Postdoc in Eddy-resolving Simulations for Turbomachinery Applications

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Amar Annamalai
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Postdoc in Eddy-resolving Simulations for Turbomachinery Applications

Postdoctoral Research Fellow in Eddy-resolving Simulations for Turbomachinery Applications

Traditionally, the design of turbomachinery components has been exclusively accomplished with steady CFD, with Reynolds Averaged Navier-Stokes (RANS) models being the predominant choice. With computing power continuously increasing, high-fidelity numerical simulations of turbomachinery components are now becoming a valuable research tool for validating the design process and continued development of design tool.
 
In the current project, Direct Numerical Simulations (DNS) and other eddy-resolving approaches will be performed of turbomachinery components to establish benchmark data for design tools, and to investigate physical mechanisms that cannot be captured by traditional CFD approaches.
 
The primary research tool will be an in-house compressible Navier-Stokes solver which is currently used for DNS of axisymmetric flows (e.g. round jets) on UK national supercomputers and the University of Southampton research cluster, running on thousands of computing cores.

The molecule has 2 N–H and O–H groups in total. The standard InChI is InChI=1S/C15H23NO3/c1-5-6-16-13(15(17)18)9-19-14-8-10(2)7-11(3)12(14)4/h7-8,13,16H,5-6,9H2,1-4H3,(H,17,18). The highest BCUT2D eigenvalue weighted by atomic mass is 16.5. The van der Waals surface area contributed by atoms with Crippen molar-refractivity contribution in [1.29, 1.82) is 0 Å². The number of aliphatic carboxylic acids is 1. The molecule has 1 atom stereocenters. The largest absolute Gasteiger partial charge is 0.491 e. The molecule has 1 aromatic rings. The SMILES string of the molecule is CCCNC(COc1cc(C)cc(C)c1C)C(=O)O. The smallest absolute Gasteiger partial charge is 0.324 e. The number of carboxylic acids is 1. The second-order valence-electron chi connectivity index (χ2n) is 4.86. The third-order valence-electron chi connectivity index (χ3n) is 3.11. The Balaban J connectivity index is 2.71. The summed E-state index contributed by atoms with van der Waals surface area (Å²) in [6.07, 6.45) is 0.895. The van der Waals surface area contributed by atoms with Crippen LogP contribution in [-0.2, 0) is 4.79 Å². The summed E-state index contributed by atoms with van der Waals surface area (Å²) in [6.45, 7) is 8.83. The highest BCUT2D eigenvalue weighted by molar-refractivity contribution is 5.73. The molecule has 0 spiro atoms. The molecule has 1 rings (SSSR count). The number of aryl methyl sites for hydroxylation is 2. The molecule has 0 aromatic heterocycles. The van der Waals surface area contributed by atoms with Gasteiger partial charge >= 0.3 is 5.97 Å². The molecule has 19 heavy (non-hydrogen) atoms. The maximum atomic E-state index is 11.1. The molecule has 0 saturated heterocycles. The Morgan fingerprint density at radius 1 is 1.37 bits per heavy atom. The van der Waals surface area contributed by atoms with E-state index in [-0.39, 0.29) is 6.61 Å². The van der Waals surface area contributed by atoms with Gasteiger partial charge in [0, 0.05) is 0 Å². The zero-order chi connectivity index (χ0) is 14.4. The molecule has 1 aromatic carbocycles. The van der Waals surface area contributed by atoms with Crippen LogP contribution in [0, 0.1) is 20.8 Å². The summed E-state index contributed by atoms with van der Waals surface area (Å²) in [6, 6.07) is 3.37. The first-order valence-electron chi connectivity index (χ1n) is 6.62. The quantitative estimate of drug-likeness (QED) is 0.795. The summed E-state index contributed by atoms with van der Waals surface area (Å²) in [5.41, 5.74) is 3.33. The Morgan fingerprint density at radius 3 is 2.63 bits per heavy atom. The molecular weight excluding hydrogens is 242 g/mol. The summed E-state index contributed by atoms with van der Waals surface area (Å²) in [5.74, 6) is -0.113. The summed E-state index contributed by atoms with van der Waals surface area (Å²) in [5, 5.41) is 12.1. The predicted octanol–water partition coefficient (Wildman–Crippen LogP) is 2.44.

The DNS data will serve as benchmark data for other turbulence simulation approaches with reduced computational cost, such as large-eddy simulation (LES) or hybrid RANS/LES methods.
 
The Faculty of Engineering and the Environment brings together a range of inter-related disciplines and sectors, including acoustical, aerospace, biomedical, civil, computational, electro-mechanical, environmental, mechanical and materials engineering, energy technologies, ship science and transportation with world class strength in depth.  It is one of the largest and highest rated such grouping in Europe.

The Faculty has an overall income of around £57M p.a., almost 65% of which is from research and commercialisation activity. It represents a community of 1,560 undergraduate, 300 taught postgraduate and 370 research postgraduate students.

There has been a 24% growth in students and a 21% growth in research funding over the past three years. The Faculty comprises some 340 academic and 140 other staff.
 
Entry requirements: Candidates will have completed their PhD in relevant disciplines, e.g. aeronautical/mechanical engineering, applied mathematics, physics. Because the project requires modifications to a research code, knowledge of FORTRAN and high-performance computing will be essential.
 
The successful candidate will work with a group of highly motivated, first class research students and researchers in the areas of aerodynamics, aeroacoustics, fluid dynamics.

Closing Date:   Wednesday 30 November 2011

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